While these are comparatively smaller expenses, the real bucks go to polling agents, volunteers, workers, candidates put up to cut votes of rivals, distribution of liquor and cash. In the past, Bihar saw relatively lesser use of black money in comparison to southern states, but this time around the stakes are so high that black money is bound to find its way into the system in a big way.

Political parties have to account for their expenses only after the model code of candidates comes into effect. But the actual campaign starts much before that when mega rallies are held to woo the voters and herald the battle. Prime Minister Narendra Modi held four such mega rallies while Nitish Kumar-Lalu Prasad-Sonia Gandhi organised a mammoth gathering in Patna. In such rallies hundreds of thousands of people are ferried from all corners of the state. They are also paid cash and provided food and stay. Thousands of workers involved in arranging such rallies have to be also paid. Each of these rallies could cost anything between ₹5 cr ($0.75 million) to ₹20 cr ($3 million).

Then there are `vote-katwas’–candidates and parties who take part in the battle to purely to cut into votes of a candidate of a particular party to help the rivals. Such “vote-katwas’ are paid huge money. Pappu Yadav, Majlis-e-Ittehadul Muslimeen’s chief Asaduddin Owaisi, and candidates of the Samajwadi Party (SP) are the prominent `vote-katwas’ in Bihar. While SP may have its own compulsions—the ongoing CBI probe into Noida engineer Yadav Singh’s illegal wealth and his disclosure about the alleged involvement of a SP leader’s son in his wheeling dealing—to field for the BJP in the poll battle, the political buzz in Bihar is that a great deal of money has exchanged hands to persuade other ‘vote-katwas’ to jump into the fray.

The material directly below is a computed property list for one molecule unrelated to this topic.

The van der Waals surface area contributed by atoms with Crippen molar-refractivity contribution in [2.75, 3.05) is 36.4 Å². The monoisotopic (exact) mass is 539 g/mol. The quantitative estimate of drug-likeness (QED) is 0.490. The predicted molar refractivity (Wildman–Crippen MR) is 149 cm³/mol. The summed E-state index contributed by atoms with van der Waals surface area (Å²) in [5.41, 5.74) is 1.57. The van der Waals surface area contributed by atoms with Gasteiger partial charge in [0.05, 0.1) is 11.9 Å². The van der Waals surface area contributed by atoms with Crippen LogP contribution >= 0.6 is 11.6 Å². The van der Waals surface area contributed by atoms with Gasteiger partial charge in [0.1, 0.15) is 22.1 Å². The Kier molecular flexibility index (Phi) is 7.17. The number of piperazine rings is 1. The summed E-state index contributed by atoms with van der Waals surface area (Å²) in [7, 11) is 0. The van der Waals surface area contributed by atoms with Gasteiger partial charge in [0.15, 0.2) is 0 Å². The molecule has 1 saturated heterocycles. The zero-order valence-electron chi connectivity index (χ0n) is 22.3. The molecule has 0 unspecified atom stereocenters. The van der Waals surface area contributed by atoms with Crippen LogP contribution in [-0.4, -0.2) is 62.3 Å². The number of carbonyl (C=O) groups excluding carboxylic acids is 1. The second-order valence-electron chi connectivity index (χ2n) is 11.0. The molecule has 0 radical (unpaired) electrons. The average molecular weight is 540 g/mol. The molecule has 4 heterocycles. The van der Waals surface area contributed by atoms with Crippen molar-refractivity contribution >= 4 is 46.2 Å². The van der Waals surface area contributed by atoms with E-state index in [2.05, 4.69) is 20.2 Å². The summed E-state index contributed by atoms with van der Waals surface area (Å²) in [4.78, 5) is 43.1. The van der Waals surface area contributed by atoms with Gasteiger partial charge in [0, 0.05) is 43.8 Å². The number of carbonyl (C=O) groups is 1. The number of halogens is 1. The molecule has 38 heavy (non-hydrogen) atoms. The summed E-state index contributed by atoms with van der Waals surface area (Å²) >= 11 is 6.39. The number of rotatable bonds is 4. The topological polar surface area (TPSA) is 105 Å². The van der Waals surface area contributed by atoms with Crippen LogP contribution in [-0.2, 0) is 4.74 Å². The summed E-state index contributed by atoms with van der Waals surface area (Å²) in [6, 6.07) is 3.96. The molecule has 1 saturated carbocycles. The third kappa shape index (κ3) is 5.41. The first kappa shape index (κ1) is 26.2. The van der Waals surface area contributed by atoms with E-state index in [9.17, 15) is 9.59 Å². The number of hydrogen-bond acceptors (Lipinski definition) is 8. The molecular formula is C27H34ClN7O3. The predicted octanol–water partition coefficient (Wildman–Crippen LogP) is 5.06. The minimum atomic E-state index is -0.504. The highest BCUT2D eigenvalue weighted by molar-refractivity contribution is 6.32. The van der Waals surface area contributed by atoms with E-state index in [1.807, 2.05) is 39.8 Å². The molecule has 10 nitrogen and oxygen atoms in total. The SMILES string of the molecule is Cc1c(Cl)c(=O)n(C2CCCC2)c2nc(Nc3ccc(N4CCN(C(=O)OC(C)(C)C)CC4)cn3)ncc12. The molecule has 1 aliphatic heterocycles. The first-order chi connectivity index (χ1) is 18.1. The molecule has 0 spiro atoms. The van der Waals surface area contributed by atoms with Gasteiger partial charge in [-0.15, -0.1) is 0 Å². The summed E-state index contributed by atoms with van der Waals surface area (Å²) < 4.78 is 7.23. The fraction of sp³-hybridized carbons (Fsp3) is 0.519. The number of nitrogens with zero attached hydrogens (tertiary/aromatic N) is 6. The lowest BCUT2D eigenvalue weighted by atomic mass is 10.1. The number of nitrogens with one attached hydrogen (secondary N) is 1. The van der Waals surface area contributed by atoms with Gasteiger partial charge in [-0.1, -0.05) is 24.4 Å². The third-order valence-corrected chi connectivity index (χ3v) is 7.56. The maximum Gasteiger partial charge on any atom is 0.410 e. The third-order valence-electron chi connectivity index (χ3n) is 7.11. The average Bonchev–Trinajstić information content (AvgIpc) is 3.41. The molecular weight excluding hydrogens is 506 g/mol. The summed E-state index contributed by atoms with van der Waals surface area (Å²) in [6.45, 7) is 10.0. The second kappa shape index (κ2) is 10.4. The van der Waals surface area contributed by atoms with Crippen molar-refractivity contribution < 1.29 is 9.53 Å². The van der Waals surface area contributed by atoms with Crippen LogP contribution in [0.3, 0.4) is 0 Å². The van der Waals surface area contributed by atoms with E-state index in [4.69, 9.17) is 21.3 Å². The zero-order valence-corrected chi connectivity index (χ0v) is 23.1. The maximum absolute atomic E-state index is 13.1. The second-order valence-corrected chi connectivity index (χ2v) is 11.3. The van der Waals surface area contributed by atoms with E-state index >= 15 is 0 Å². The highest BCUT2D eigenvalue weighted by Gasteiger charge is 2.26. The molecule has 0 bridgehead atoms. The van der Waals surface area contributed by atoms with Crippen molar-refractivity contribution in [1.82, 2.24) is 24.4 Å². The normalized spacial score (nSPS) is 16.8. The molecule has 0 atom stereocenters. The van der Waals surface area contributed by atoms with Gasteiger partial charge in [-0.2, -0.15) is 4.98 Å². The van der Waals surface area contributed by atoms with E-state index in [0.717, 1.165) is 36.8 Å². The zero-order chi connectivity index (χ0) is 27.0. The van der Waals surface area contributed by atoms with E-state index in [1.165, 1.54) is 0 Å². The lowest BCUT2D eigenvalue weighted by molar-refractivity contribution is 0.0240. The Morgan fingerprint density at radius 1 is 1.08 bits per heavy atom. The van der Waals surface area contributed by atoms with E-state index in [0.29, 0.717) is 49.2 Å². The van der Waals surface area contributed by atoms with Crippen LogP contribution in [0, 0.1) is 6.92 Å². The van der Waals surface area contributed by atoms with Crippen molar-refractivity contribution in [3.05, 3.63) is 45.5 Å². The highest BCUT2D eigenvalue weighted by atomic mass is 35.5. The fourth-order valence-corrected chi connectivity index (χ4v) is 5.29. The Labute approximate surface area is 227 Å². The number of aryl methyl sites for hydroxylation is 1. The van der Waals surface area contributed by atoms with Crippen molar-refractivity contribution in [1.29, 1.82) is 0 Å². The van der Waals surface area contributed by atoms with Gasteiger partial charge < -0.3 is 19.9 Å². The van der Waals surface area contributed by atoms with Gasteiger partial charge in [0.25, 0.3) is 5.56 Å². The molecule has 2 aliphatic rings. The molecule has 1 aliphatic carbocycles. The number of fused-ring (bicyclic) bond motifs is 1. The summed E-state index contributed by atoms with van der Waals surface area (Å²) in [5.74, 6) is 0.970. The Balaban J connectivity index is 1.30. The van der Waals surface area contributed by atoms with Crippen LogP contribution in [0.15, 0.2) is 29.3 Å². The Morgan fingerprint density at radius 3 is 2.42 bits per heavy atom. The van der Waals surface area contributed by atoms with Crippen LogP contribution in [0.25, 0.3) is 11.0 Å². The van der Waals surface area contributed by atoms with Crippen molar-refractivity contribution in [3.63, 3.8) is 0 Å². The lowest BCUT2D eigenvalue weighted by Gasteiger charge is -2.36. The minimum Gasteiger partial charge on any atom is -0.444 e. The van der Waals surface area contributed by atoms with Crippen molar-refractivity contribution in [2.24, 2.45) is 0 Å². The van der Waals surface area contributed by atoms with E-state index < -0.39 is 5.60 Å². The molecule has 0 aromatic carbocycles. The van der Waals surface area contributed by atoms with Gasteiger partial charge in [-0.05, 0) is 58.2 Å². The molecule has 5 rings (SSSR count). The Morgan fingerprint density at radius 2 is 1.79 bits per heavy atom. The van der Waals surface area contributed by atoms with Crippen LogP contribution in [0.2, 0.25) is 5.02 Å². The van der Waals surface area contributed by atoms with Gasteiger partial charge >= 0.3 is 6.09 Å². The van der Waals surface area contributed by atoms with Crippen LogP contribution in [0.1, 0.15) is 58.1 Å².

Even if an average of ₹1 cr ($151,000) is spent by each candidate of the BJP-and RJD-led alliance, then nearly ₹500 cr ($75 million) will flow into the system through normal route. At least, an equal amount of money will be used by the two main players on overall expenses. No one should be surprised if as much as ₹1000 cr ($150 million) is spent in the Bihar polls.

The EC will never be able to crack down on the black money. Candidates will fudge their books and the EC will accept them. Yet another poll would pass by in which black money would be on the lips of every candidate and party. But the same black money will also come in handy for them to win the polls. That’s why there is a great deal of skepticism that no political party in India will ever make a serious effort to rid the system of internal black money. After all, no political party is ready to come under the Right to Information Act and submit the source of money flowing into its coffers!

1. The conversion rate used in today’s article is $1 = ₹66.35.

Navin is a senior journalist with years of experience in covering India’s Capital city. His keen observations and ability to create the big picture from disparate pieces of information is invaluable.
Navin Upadhyay